As a new publishing student getting my first introduction to the acquisitions process at Ooligan, I can’t help but feel a bit traitorous at the prospect of contributing to more of those infamous letters. If there is one thing I can say that might benefit a talented author who just isn’t the best fit for Ooligan right now, it’s that the rejection often has nothing to do with measuring an author’s skill. Instead, it might simply be a matter of not being in exactly the right place at the right time.
There’s no doubt that the world of social media can be daunting for writers who want to establish that online presence many publishers push for, especially if the author has never had a social media account before. But there is no denying its necessity and value when it comes to reaching target audiences. Facebook, Instagram, and Twitter can all help you promote your blog and your books and can connect you with other people, but Twitter—in itself a form of microblogging—is a great way for writers to build an online presence and stay informed on trends in the industry.
The scene opens on a classroom. The students’ eyes are glazed over from the glow of the computer screens, half of them open to D2L, the other to some Instagrammer’s latest post. The professor asks the question, “What is metadata?” and one person, with a fox-like grin on their face, raises their hand and calls out, “It’s data about data.” Everyone breaks out in applause, confetti rains from the ceiling and cupcakes are served. This has happened to me more times than I can count, and yes, a quick hand raise asking for clarification could have solved all my problems but then I wouldn’t have had a blog post idea. So come with me as we take a journey on self-education and find out what all the fuss is about metadata and why you should actually care about it.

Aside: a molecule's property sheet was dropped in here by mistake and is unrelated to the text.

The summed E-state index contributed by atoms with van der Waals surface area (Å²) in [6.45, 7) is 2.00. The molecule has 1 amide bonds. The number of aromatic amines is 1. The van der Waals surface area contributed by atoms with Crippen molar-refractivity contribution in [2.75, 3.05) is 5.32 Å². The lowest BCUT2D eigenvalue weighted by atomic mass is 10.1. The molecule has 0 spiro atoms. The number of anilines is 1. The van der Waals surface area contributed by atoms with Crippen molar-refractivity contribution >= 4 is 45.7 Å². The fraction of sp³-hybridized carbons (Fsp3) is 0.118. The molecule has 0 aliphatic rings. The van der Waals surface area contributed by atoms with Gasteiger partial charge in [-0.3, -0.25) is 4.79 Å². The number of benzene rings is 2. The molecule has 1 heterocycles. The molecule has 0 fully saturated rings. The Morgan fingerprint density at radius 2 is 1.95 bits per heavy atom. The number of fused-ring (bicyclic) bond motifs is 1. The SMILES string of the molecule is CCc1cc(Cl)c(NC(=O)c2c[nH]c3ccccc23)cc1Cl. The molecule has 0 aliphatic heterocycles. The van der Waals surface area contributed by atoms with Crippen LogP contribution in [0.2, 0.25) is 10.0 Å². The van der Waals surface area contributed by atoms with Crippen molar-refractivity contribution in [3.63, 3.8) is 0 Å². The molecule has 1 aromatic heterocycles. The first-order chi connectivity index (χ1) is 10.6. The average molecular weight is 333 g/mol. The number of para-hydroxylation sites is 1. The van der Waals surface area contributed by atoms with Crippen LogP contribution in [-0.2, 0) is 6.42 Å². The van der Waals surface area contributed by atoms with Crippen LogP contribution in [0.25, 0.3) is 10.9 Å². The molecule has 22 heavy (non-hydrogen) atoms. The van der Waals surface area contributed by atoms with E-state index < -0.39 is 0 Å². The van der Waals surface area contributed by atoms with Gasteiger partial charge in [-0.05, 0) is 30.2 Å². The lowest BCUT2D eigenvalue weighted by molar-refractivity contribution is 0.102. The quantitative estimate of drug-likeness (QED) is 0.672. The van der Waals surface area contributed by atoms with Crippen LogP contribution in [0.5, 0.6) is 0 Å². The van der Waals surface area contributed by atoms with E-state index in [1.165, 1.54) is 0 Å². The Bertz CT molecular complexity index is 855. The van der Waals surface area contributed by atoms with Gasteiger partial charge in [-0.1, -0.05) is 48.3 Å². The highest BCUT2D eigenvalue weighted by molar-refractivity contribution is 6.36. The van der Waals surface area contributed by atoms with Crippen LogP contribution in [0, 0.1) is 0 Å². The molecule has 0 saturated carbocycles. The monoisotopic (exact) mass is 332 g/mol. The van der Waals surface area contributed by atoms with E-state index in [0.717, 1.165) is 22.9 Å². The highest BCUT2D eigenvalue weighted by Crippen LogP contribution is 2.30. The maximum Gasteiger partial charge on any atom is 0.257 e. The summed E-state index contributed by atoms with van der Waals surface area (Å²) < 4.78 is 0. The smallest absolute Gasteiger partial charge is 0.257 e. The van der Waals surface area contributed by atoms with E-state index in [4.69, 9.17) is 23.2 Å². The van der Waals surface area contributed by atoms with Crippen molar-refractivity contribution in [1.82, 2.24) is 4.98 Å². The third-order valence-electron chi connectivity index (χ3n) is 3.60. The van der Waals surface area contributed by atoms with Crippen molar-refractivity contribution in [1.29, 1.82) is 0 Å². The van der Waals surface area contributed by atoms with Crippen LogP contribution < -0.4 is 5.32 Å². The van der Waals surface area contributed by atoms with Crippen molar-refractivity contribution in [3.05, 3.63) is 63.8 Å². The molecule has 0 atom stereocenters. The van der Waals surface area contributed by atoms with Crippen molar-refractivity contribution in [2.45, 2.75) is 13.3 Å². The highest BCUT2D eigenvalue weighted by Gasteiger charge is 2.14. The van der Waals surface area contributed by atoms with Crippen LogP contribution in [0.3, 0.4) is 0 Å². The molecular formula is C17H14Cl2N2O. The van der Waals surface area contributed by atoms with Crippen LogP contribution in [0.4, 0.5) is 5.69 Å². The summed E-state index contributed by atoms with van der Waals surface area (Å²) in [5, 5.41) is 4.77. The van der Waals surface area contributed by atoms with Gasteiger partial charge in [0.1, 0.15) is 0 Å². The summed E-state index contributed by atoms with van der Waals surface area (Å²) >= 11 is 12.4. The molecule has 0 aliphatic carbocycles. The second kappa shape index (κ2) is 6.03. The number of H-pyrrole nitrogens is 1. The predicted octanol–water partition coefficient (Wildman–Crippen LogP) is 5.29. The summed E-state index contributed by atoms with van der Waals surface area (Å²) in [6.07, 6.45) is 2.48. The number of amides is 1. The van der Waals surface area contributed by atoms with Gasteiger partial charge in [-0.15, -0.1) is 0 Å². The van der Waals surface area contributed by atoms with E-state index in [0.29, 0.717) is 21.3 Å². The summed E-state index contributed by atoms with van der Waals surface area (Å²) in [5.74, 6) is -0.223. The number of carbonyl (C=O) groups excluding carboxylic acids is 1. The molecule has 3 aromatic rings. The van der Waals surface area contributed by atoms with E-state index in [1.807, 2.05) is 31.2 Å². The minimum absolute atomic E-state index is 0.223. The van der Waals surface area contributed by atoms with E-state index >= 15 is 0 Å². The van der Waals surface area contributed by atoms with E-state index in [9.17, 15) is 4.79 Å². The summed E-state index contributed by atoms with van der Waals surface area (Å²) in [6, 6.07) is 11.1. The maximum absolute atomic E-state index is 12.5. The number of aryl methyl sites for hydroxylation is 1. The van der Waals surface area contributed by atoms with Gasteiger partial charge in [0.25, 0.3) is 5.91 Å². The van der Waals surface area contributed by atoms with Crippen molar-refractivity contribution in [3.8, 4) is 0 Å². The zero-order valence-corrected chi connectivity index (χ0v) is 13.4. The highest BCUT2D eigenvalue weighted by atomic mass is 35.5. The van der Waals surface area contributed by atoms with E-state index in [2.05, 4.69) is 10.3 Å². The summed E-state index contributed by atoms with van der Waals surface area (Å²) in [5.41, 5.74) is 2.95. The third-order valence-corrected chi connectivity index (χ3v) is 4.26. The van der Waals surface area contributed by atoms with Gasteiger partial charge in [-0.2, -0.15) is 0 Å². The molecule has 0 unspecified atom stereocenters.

As a writer, the process of designing books can be overwhelming. You already know what good book covers and interiors look like, and you probably already know some of the basic concepts of design, but you may not necessarily know the right terms to use.
As a self-published author, it may be intimidating to start with all of the online outlets claiming they can make your book the next bestseller. After all, you’re a writer, not a designer. To help make the process a little less intimidating, here is a brief list of options that can give your book the beautiful face it deserves.
The most important element of a successful pitch is to succinctly explain the concept of the book. This is high-level thinking that shows the benefits and emotional payoff of reading the book for the agent, publisher, and reader. It is not about the beautiful sentence structure that took years to realize. So if you’re tempted to say “but if you just read it you’ll understand,” then work harder at articulating the overall concept. You have five minutes for the pitch. It’s the merit of your concept that indicates a strong book, and that should take a few seconds.